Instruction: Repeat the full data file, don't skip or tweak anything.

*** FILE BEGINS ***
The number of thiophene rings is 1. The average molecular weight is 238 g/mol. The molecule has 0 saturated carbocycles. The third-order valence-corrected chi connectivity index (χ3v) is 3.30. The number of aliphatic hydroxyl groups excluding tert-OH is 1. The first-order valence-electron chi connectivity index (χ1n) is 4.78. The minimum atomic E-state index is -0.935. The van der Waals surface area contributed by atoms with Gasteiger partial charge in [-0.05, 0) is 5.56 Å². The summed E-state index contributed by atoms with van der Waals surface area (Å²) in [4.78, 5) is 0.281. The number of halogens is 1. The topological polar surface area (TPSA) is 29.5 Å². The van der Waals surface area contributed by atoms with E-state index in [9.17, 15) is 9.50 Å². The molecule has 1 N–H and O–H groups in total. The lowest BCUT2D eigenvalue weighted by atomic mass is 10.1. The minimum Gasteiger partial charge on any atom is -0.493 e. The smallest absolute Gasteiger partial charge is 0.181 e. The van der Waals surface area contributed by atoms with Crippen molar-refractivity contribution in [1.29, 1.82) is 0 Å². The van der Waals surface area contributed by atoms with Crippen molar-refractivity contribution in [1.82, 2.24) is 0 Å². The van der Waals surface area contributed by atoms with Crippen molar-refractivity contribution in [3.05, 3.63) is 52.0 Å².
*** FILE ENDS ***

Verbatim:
The number of thiophene rings is 1. The average molecular weight is 238 g/mol. The molecule has 0 saturated carbocycles. The third-order valence-corrected chi connectivity index (χ3v) is 3.30. The number of aliphatic hydroxyl groups excluding tert-OH is 1. The first-order valence-electron chi connectivity index (χ1n) is 4.78. The minimum atomic E-state index is -0.935. The van der Waals surface area contributed by atoms with Gasteiger partial charge in [-0.05, 0) is 5.56 Å². The summed E-state index contributed by atoms with van der Waals surface area (Å²) in [4.78, 5) is 0.281. The number of halogens is 1. The topological polar surface area (TPSA) is 29.5 Å². The van der Waals surface area contributed by atoms with E-state index in [9.17, 15) is 9.50 Å². The molecule has 1 N–H and O–H groups in total. The lowest BCUT2D eigenvalue weighted by atomic mass is 10.1. The minimum Gasteiger partial charge on any atom is -0.493 e. The smallest absolute Gasteiger partial charge is 0.181 e. The van der Waals surface area contributed by atoms with Crippen molar-refractivity contribution in [1.29, 1.82) is 0 Å². The van der Waals surface area contributed by atoms with Crippen molar-refractivity contribution in [1.82, 2.24) is 0 Å². The van der Waals surface area contributed by atoms with Crippen molar-refractivity contribution in [3.05, 3.63) is 52.0 Å².